Dog really is man's best friend.
If you're the parent of a dog, you may want to watch them around new people. Your beloved pet may help you identify assh*les, at least according to a new study.
Scientists at Kyoto University experimented with three groups of 18 dogs who interacted with their masters and others in a role-play situation. The dog owners couldn't open a box and had to ask help from a stranger in the room. In the first group, the stranger refused to help. In the second group, the stranger offered help. In the third group, the stranger behaved in a neutral way.
After witnessing this, the dogs were more likely to accept a treat from a neutral observer than the person who refused to help their owner. The dogs in the other two groups seemed to have no issue taking treats from the strangers.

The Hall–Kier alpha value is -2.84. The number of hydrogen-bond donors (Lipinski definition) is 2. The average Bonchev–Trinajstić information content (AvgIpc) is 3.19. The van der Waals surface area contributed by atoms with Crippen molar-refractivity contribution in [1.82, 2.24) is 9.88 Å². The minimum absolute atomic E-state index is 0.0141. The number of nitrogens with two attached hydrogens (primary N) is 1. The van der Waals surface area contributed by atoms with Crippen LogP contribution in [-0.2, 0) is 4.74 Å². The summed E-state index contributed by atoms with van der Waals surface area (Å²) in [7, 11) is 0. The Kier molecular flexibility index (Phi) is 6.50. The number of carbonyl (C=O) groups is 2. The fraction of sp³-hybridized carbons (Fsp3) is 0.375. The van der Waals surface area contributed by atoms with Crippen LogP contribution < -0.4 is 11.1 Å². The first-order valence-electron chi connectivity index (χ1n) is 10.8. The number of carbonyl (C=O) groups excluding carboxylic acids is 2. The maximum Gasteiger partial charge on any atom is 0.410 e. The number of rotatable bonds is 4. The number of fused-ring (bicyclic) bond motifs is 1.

Scientists believe that this proves that dogs can make emotional evaluations of people and apply it socially. Even humans under three years old aren't able to do this.
"We discovered for the first time that dogs make social and emotional evaluations of people regardless of their direct interest. This ability is one of key factors in building a highly collaborative society, and this study shows that dogs share that ability with humans," said Kazuo Fujita, a professor of comparative cognition at Kyoto University.
How's that for man's best friend?
This article was originally published at Higher Perspective . Reprinted with permission from the author.